I'm a charter subscriber too. I'm going to (probably) buy the PF2 PDF when it releases, just to check out the game and so what it's like, but that's as far as I plan tomorrow into PF2.

However, I do plan to keep my AP sub, and maybe Modules. Over the past 2-3 years, I've become very disillusioned with PF's rule content. The adventure content I'm just as happy with as when I started. With that said, if the quality of the AP starts to slip, I'll consider ditching it as well.

-Skeld

Grand Lodge

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Igor Horvat wrote:

So, one person cannot do that in one working day? 6-8hrs?

I do not think that one shift is deal breaking cost for a company as Paizo.

We have a saying about this where I work: "The less you know about something, the easier it seems."

-Skeld

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Reckless Hound wrote:
Players available will quickly dwindle once those books go out of print.

My home group probably isn't going anywhere, so I'm good.

-Skeld

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considerably wrote:
You can see the poorly aligned grids (grid "squares" are not square at all). I assume this is caused by the low resolution, which can be a big issue when playing in something like Roll20. Not to mention, the low resolution makes it difficult to appreciate Matthias Rothenaicher's excellent cartography.

Open the interactive maps PDF and turn the grid OFF before copying the image and pasting it into Roll20. Then you can use Roll20's grid system to create a grid to overlay the gridless map. This way, you get a nice even grid that isn't subject to the resolution problem, and you don't have 2 competing grids on the map.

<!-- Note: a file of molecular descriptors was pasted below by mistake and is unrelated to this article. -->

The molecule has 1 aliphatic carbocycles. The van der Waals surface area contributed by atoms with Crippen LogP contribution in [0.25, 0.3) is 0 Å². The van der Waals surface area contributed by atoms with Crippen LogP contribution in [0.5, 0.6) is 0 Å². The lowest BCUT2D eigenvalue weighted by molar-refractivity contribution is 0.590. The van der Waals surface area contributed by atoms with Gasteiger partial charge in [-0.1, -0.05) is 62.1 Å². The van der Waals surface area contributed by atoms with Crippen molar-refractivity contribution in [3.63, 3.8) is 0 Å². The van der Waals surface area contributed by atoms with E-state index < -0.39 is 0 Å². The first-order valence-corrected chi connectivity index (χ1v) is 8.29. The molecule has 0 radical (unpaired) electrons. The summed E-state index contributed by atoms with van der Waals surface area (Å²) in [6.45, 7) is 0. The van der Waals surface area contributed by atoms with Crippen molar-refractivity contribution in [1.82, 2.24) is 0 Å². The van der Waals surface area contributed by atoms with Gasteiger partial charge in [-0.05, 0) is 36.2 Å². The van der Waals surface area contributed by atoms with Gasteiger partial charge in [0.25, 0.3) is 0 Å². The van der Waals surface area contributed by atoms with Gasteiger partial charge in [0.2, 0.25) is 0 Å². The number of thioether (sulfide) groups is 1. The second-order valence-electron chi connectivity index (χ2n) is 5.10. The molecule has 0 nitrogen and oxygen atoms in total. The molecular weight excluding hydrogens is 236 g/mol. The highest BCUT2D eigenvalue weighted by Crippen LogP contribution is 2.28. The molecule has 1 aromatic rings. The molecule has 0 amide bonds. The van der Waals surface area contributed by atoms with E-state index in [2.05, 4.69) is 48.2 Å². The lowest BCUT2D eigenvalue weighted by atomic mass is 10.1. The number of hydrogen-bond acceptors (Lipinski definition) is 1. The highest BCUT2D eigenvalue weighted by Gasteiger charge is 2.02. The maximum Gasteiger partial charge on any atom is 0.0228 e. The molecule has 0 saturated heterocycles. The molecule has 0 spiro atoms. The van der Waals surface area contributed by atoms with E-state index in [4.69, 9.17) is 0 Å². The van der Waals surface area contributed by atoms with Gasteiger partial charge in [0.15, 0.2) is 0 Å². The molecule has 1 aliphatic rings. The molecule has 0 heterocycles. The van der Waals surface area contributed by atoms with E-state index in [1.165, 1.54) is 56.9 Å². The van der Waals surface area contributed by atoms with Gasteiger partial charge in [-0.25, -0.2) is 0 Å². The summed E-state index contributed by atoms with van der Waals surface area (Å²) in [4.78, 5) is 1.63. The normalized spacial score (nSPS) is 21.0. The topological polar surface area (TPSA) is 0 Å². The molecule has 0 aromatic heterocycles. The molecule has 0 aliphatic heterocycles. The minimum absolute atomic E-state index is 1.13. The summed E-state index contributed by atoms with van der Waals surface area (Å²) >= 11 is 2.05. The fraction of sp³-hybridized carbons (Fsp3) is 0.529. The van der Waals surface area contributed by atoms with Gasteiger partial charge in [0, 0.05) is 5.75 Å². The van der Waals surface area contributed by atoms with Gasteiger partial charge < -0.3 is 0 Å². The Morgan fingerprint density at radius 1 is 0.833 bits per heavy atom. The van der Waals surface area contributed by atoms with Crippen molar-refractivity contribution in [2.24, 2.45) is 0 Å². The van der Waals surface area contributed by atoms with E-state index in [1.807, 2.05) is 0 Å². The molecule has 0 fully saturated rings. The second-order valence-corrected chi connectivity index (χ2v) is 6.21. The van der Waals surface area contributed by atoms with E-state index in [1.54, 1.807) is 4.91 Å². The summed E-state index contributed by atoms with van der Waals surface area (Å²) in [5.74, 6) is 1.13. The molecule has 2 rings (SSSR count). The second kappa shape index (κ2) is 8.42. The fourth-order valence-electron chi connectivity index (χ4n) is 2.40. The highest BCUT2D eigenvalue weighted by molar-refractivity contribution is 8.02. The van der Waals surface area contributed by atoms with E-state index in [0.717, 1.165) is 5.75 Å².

-Skeld

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It also chills the conversation. If people are quitting and no longer posting about it, it looks like everything's fine.

Personally, I'd prefer everyone that wants get their say on why their leaving the playtest, especially if what they have to say is well-reasoned and communicated. If someone creates a post that's well-reasoned and communicated, then it doesn't help when others who disagree jump in to say things like, "maybe you're not cut out for playtesting," or "playtests aren't supposed to be fun, they're supposed to stress the rules."

I get locking a feat before it turns into a dumpster fire. It doesn't have to turn into a dumpster fire though. Let people say their peace and move on, even if you disagree.

-Skeld

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Yqatuba wrote:
meet/fight a certain German person...

Do you mean Magnuskn?

Lol. :D

-Skeld

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James Jacobs wrote: